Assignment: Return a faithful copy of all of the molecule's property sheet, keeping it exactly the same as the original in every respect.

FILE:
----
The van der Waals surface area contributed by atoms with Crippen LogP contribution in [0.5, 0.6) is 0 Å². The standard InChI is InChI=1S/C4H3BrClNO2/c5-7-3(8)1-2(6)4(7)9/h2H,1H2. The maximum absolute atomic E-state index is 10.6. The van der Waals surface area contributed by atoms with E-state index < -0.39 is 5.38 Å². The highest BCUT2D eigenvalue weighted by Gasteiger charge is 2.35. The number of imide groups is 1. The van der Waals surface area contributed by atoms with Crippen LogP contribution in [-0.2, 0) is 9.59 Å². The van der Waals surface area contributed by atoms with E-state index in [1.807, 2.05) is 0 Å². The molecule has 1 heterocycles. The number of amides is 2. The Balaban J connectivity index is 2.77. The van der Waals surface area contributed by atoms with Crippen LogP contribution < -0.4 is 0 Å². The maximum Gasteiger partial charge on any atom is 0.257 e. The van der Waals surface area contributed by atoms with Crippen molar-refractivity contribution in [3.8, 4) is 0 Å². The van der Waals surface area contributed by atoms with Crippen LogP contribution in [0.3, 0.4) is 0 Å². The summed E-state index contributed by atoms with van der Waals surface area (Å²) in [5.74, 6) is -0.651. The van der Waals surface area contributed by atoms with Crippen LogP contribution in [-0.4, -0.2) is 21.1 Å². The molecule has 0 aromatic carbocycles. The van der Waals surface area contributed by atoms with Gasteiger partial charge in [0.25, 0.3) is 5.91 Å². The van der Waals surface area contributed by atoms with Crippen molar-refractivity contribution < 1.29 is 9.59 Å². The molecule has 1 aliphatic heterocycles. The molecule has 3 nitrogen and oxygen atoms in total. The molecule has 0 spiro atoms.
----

The van der Waals surface area contributed by atoms with Crippen LogP contribution in [0.5, 0.6) is 0 Å². The standard InChI is InChI=1S/C4H3BrClNO2/c5-7-3(8)1-2(6)4(7)9/h2H,1H2. The maximum absolute atomic E-state index is 10.6. The van der Waals surface area contributed by atoms with E-state index < -0.39 is 5.38 Å². The highest BCUT2D eigenvalue weighted by Gasteiger charge is 2.35. The number of imide groups is 1. The van der Waals surface area contributed by atoms with Crippen LogP contribution in [-0.2, 0) is 9.59 Å². The van der Waals surface area contributed by atoms with E-state index in [1.807, 2.05) is 0 Å². The molecule has 1 heterocycles. The number of amides is 2. The Balaban J connectivity index is 2.77. The van der Waals surface area contributed by atoms with Crippen LogP contribution < -0.4 is 0 Å². The maximum Gasteiger partial charge on any atom is 0.257 e. The van der Waals surface area contributed by atoms with Crippen molar-refractivity contribution in [3.8, 4) is 0 Å². The van der Waals surface area contributed by atoms with Crippen LogP contribution in [0.3, 0.4) is 0 Å². The summed E-state index contributed by atoms with van der Waals surface area (Å²) in [5.74, 6) is -0.651. The van der Waals surface area contributed by atoms with Crippen LogP contribution in [-0.4, -0.2) is 21.1 Å². The molecule has 0 aromatic carbocycles. The van der Waals surface area contributed by atoms with Gasteiger partial charge in [0.25, 0.3) is 5.91 Å². The van der Waals surface area contributed by atoms with Crippen molar-refractivity contribution < 1.29 is 9.59 Å². The molecule has 1 aliphatic heterocycles. The molecule has 3 nitrogen and oxygen atoms in total. The molecule has 0 spiro atoms.